A final curtain call for Todd Olson

American Stage's outgoing artistic director reveals what he loved and what he didn’t about theater in Tampa Bay.

click to enlarge APPLAUSE FOR THE EX-BOSS: Todd Olson held his position at American Stage for 11 years. -  - Kevin Tighe
Kevin Tighe
APPLAUSE FOR THE EX-BOSS: Todd Olson held his position at American Stage for 11 years.

As you’ve probably already heard, Todd Olson has left the artistic directorship of American Stage in order to become executive director of the 27-year-old Columbia Festival of the Arts in Maryland, located between Baltimore and Washington, D.C. In Columbia, he’ll curate a summer arts festival, and will work with the festival’s board to realize the city’s plan for a downtown arts park featuring four new theaters. Olson takes over in Columbia on Aug. 1; his last day at American Stage was last Friday.

I sat down with Olson in the office he was about to vacate, and asked him whether the move was his choice or the theater board’s. He said it was his, and that there were three reasons for it: “This great opportunity in Maryland” and two other motives that he didn’t want to discuss. A half-hour later he suggested that salary might be relevant to his choice. His most recent annual salary was $66,000, he said, compared, for example, to the $198,000 that Todd Smith, who just resigned as executive director of the Tampa Museum of Art, was receiving. And he said it was clear that his salary would not increase.

As for the third reason he’s leaving, this theater critic couldn’t persuade Olson to reveal it.

How does he feel about his departure? “It’s very mixed feelings,” he said. “You know, I’ve never spent 11 years at a theater before, at a job before, and now I’m not just moving myself, I’m moving my family.”

He likes the prospect of curating not only theater but music and dance, and he looks forward to living in a region that experiences real seasons. But he has some regrets, too. It disturbs him that the majority of his 11 years here has been in the recession, and has been under “pretty regular financial duress,” he said. “And although I’m really pleased at the art we were able to make and the audience we were able to grow, we were never able to grow ourselves to prosperity, or stability ... I always hoped that making good art equals stability, and I don’t think that’s the case.”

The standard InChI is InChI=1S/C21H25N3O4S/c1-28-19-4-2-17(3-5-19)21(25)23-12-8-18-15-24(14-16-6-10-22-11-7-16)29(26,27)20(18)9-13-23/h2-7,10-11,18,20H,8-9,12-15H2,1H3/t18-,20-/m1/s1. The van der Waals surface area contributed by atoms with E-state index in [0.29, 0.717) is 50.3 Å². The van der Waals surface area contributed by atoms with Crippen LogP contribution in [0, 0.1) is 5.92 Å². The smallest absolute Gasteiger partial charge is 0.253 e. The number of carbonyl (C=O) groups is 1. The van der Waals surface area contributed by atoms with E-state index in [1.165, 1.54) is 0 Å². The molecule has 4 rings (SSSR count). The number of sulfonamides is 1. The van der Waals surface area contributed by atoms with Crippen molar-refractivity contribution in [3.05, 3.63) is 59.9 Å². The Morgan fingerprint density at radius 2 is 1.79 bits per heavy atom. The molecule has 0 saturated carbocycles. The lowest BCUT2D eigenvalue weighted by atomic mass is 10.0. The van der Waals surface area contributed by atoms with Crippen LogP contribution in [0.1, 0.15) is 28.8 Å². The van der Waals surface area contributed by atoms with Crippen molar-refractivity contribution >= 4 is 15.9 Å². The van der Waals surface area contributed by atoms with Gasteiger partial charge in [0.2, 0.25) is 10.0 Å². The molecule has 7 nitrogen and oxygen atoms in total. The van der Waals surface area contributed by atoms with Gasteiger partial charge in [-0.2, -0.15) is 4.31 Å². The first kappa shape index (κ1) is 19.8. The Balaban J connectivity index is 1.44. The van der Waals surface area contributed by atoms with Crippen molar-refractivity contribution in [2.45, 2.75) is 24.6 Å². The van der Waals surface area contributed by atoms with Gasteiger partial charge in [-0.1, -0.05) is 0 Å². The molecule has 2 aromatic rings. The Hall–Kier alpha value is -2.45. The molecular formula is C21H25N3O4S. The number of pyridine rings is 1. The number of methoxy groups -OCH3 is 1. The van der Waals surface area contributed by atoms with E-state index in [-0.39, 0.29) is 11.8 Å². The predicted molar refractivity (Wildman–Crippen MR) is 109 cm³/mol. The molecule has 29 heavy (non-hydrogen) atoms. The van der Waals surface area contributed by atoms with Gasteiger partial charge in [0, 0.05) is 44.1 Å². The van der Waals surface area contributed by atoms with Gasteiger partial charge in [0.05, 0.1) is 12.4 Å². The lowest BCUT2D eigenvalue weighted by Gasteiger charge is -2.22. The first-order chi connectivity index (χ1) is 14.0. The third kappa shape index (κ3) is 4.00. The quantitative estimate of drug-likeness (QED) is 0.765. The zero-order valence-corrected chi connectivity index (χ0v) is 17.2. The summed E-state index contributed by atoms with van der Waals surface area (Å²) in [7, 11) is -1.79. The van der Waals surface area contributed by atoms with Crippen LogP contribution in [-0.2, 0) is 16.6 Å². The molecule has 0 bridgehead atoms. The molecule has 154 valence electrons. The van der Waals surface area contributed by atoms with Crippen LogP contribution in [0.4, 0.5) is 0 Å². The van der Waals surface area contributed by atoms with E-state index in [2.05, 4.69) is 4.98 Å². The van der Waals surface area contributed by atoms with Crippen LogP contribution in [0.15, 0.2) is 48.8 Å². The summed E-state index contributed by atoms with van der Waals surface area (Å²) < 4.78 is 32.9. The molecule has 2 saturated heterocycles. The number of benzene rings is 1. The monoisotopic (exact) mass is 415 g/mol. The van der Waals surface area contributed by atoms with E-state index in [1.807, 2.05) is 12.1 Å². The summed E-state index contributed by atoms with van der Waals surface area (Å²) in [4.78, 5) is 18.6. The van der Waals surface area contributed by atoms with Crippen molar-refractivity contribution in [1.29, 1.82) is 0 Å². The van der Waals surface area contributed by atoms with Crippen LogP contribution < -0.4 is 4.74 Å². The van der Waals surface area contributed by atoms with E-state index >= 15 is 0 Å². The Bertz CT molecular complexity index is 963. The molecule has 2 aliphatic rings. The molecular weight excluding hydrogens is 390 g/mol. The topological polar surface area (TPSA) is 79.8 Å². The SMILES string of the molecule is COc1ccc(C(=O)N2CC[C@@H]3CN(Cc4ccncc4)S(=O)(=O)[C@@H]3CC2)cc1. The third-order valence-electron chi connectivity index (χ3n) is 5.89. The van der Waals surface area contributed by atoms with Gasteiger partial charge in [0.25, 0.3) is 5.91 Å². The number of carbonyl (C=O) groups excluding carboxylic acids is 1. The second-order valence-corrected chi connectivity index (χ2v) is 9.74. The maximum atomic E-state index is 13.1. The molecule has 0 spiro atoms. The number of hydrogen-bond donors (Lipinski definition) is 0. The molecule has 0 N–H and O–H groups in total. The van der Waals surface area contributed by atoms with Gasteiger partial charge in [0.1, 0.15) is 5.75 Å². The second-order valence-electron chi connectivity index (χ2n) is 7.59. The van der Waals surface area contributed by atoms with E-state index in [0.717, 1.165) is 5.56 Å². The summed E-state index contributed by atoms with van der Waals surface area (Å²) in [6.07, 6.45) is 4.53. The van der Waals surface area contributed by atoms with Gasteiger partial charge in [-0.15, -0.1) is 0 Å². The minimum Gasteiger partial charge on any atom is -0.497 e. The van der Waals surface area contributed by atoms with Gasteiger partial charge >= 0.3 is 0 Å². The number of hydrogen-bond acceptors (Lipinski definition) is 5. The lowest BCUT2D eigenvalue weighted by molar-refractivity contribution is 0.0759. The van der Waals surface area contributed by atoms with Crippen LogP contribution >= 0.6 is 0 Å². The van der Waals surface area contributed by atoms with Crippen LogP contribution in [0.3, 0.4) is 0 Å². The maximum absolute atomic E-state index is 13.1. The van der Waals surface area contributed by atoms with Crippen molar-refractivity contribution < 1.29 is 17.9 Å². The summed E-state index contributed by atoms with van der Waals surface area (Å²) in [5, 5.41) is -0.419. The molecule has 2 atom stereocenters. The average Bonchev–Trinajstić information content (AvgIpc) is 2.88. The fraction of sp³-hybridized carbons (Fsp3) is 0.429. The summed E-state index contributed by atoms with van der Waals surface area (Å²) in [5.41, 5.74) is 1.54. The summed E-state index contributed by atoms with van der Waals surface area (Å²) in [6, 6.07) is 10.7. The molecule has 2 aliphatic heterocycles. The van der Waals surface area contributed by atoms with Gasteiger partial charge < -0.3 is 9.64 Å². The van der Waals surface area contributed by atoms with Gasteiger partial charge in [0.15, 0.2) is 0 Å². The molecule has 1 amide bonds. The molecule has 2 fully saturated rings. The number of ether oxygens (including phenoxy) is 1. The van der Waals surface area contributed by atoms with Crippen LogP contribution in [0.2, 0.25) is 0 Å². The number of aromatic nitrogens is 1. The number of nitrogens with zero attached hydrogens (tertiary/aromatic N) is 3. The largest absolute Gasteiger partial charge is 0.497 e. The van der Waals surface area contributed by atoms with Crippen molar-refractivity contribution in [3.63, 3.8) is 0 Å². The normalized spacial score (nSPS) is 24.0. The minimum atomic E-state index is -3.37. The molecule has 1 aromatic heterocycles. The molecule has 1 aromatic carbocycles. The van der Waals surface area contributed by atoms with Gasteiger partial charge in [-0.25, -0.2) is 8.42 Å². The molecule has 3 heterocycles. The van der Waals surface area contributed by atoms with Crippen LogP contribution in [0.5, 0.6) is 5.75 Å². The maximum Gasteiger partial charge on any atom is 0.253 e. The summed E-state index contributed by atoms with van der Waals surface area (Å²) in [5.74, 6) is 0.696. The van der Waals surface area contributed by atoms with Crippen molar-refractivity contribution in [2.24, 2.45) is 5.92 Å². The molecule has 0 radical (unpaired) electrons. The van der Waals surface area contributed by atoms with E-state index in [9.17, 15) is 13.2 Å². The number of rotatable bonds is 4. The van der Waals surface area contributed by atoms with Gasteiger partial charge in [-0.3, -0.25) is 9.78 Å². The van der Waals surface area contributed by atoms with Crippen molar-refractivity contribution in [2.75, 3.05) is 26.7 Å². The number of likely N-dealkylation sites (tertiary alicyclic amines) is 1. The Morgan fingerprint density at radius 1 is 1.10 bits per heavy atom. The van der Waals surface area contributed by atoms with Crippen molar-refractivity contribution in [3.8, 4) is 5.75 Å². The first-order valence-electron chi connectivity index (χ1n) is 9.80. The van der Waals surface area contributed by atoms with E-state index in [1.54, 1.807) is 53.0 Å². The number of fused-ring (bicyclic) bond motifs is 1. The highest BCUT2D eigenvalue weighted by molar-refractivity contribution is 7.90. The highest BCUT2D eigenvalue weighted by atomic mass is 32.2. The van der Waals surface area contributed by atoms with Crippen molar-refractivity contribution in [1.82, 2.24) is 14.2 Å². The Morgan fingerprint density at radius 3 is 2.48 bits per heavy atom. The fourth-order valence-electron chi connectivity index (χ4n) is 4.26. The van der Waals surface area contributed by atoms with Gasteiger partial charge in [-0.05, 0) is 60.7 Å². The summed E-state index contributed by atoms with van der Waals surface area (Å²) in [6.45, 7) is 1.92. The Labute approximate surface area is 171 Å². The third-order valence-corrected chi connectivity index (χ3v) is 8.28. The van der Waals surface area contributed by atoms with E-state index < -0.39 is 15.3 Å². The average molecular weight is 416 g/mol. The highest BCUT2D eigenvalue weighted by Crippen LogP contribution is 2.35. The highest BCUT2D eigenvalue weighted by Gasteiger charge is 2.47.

I asked Olson how he felt about Tampa Bay area theater in general. “I think there’s a lot to like,” he said. “And I think we have been working together as one ecosystem better than ever before. I think Theatre Tampa Bay is an important innovation. I think having freeFall in our neighborhood is a good innovation.” But he also believes that the Bay area suffers from not having a university that offers a selective and challenging BFA or MFA program “constantly graduating skilled theater workers who stay.” And he’s somewhat skeptical about the area’s smaller companies: “I think what you have is a lot of well-meaning semi-professional theaters that have big visions that might exceed their abilities. There’s a place for that, but ultimately, I don’t know how much that is going to grow an audience, and how much it will attract the kind of arts patron that a thriving arts city needs.”

He noted further that in contrast to the 10 or so professional theaters in the Bay area, D.C. boasts 12 major regional theaters and some 60 smaller houses. That sort of concentration can only be good for the arts.

Our talk returned, inevitably, to finance. Olson said that he was told by a Milwaukee Rep colleague recently that his theater received $1.1 million from the city of Milwaukee — compared to American Stage’s $11,100 from the City of St. Petersburg. Olson noted that St. Petersburg offers $175,000 for all its arts organizations, which is hardly enough;

“Great cities manage to fund the arts — for jobs, for quality of living. And I haven’t really seen that here.”
Still, on his “best days” Olson saw no limitations running a theater other than the size of his own imagination. But “on my worst days, the money pressures were crushing. ... on my best days, it was like, what are the stories that I would love to tell, and who are the amazing artists in our midst that I can get to tell them, and what’s going to excite me as the custodian of this theater.”

A critic’s view: Olson was one of the best things to happen to Bay area theater in the last 20 years, both as theater head and as director. Under his guidance, American Stage moved to its dazzling new venue, and brought many of the best contemporary plays to an area that otherwise would have gone without. And Olson managed, after a slow start, to utilize the best talent in the region.

It’ll be hard to fill his shoes.

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